Riever with an odd, tense spring, caught his arm. There was a whispered colloquy, and as a result Delehanty stayed, and Riever went after Pen. The little man, tense with passion, had for the first time a sort of dignity. He was rather a terrible figure. Pen, hearing his cat-like steps behind her, was sorely afraid. He overtook her alongside the automobile that was waiting in the road.

      [18] Belmont. A few words are added from Saint-Vallier.


      "Oh Pen!" he said in distress. "Why should you be unhappy?"


      "Good God! I can't grasp such fiendish villainy!" cried Don.Pen rose. "We must hurry," she said. "It gets light at four and we've a long way to go."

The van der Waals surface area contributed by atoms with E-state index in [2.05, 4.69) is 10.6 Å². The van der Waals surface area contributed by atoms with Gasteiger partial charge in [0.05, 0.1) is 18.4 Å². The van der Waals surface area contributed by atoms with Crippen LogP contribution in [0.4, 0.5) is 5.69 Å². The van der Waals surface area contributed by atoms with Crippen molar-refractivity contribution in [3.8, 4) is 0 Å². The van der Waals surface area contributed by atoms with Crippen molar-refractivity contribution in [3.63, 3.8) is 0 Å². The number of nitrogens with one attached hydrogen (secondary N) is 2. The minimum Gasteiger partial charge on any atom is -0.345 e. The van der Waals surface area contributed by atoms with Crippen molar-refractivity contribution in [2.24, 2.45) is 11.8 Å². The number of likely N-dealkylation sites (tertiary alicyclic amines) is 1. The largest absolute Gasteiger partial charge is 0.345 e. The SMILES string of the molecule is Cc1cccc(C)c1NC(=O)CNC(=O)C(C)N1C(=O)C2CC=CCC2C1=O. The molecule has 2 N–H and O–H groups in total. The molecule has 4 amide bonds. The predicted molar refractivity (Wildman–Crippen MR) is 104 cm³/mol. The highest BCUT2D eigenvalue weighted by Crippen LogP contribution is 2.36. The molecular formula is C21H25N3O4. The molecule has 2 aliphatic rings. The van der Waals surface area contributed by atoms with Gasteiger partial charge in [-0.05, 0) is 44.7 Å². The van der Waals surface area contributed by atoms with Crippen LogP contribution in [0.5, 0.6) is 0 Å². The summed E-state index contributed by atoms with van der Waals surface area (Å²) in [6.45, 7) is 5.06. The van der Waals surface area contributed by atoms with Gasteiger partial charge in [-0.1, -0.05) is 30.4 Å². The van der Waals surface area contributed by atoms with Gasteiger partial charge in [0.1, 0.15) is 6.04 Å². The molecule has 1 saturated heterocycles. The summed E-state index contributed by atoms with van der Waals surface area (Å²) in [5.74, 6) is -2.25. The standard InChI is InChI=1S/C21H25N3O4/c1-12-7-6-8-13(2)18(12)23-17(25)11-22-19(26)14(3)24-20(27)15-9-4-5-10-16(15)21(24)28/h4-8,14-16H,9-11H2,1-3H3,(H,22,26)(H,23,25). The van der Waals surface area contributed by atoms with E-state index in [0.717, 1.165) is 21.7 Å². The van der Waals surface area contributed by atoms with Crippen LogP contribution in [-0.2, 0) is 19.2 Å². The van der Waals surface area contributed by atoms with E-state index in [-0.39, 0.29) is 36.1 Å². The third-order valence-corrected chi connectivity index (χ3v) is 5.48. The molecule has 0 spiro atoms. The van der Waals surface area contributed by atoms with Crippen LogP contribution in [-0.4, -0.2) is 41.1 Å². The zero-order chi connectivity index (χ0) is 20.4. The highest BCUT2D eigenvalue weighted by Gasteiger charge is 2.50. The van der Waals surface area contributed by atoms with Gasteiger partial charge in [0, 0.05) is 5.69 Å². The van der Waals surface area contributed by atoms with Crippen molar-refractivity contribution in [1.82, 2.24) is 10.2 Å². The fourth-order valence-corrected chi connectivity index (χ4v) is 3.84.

V2 heavier metal than those of the Englishman. Gardiner had lately been reproved by Anson, First Lord of the Admiralty, for some alleged misconduct or shortcoming, and he thought of nothing but retrieving his honor. "We must take her," he said to his crew as the "Foudroyant" hove in sight. "She looks more than a match for us, but I will not quit her while this ship can swim or I have a soul left alive;" and the sailors answered with cheers. The fight was long and furious. Gardiner was killed by a musket shot, begging his first lieutenant with his dying breath not to haul down his flag. The lieutenant nailed it to the mast. At length the "Foudroyant" ceased from thundering, struck her colors, and was carried a prize to England. [576]